Author: Marinko Spasojevic

Angular – Angular PUT Actions

In this post, we are going to update the owner entity by creating a form for the update action and by sending the PUT request towards our server. Without further ado, let’s dive right into it. If you want to see all the basic instructions and complete navigation for the .NET Core series, check out the following link: Introduction of the .NET Core series. For the complete navigation and all the basic instructions of the Angular series, check out: Introduction of the Angular series. For the previous part check out: Creating Angular client side – Form Validation and Create Actions The source code is...

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.NET Core 2.0, Angular and MySQL. Form Validation

In the previous post, we have created our child modal components and a directive. Now it’s time to use them in our project. Creating a new owner and using our child components and directives is our goal in this post. If you want to see all the basic instructions and complete navigation for the .NET Core series, check out the following link: Introduction of the .NET Core series. For the complete navigation and all the basic instructions of the Angular series, check out: Introduction of the Angular series. For the previous part check out: Creating Angular client side – @Input, @Output &...

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Angular – Angular Input Output Decorators & Directives – Code Maze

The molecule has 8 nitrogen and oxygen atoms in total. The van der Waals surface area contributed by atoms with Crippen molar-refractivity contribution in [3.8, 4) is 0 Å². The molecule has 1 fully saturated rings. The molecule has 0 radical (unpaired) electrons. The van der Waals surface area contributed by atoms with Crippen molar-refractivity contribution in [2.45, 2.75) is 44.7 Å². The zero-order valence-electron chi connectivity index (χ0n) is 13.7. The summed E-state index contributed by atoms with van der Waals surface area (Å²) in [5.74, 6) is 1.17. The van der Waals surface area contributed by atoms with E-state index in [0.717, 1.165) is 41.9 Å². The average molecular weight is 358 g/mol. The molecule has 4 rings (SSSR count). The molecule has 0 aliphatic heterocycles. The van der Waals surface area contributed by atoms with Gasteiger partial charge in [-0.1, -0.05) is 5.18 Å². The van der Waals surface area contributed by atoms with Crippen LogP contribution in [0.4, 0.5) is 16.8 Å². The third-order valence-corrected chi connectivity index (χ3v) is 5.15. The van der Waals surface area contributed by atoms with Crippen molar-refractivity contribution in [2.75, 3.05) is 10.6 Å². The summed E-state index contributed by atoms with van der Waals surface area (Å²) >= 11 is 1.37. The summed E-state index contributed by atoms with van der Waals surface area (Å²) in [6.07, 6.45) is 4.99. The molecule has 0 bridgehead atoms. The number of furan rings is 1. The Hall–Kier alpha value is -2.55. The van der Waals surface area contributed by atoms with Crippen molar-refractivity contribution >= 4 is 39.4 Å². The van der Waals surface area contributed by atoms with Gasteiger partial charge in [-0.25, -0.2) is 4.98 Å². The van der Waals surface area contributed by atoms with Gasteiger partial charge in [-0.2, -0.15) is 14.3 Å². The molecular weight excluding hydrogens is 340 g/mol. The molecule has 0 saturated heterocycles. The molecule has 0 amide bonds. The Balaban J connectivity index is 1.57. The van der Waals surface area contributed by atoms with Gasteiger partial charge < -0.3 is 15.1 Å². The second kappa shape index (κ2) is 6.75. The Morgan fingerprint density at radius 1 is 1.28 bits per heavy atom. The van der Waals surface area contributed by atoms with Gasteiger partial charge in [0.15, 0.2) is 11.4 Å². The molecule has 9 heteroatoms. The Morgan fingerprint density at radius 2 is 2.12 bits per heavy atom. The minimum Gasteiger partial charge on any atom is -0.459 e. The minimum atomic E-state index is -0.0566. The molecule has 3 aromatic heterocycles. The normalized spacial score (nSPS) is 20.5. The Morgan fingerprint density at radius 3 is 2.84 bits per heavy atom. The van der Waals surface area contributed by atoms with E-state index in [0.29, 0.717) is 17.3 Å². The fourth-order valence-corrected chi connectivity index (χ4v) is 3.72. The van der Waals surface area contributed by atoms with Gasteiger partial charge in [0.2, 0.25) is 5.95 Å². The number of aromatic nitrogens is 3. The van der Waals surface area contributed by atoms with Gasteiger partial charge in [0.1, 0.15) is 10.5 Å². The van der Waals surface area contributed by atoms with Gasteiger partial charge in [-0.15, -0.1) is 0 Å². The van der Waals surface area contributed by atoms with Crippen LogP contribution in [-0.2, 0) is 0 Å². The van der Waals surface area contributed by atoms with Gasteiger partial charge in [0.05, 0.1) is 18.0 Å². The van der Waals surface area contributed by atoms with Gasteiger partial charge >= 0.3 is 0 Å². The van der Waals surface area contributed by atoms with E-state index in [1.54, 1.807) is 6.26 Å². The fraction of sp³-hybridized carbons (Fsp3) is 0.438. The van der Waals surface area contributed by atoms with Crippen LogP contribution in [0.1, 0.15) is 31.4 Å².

Angular Input Output decorators are very important while establishing a relationship between parent and child components in our applications. While developing our project, sometimes our components may become large and hard to read. So, it is always a good choice to split that big component into a few smaller ones. Furthermore, smaller components can be reused into other components, therefore creating the parent-child relationship is a very good idea. Child component depends on the parent component, and because of that, they make one coherent part. Creating child components by using Angular Input Output decorators is going to be our...

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Angular – How To Handle Errors with Angular Error Handling

While sending requests to our web API server, we can get an error in response. Therefore, using Angular Error Handling to handle those errors while sending HTTP requests is a must. That’s exactly what we are going to do in this post. If we get the 404 or the 500 error, we are going to redirect the user to a specific page. For other errors, we are going to show an error message in a modal form. The page that handles the 404 error is already created, so, let’s continue on by creating 500 (Internal server error) component. If...

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Angular – Angular Lazy Loading

As a continuation to a previous post (in which I’ve shown you how to use subscription), we are now going to implement that subscription to our HTTP requests in order to display the data on the page. Furthermore, we are going to use the advantage of  Angular Lazy Loading, by using another module in our application – the owner module. If you want to see all the basic instructions and complete navigation for the .NET Core series, check out the following link: Introduction of the .NET Core series. For the complete navigation and all the basic instructions of the Angular series, check out:...

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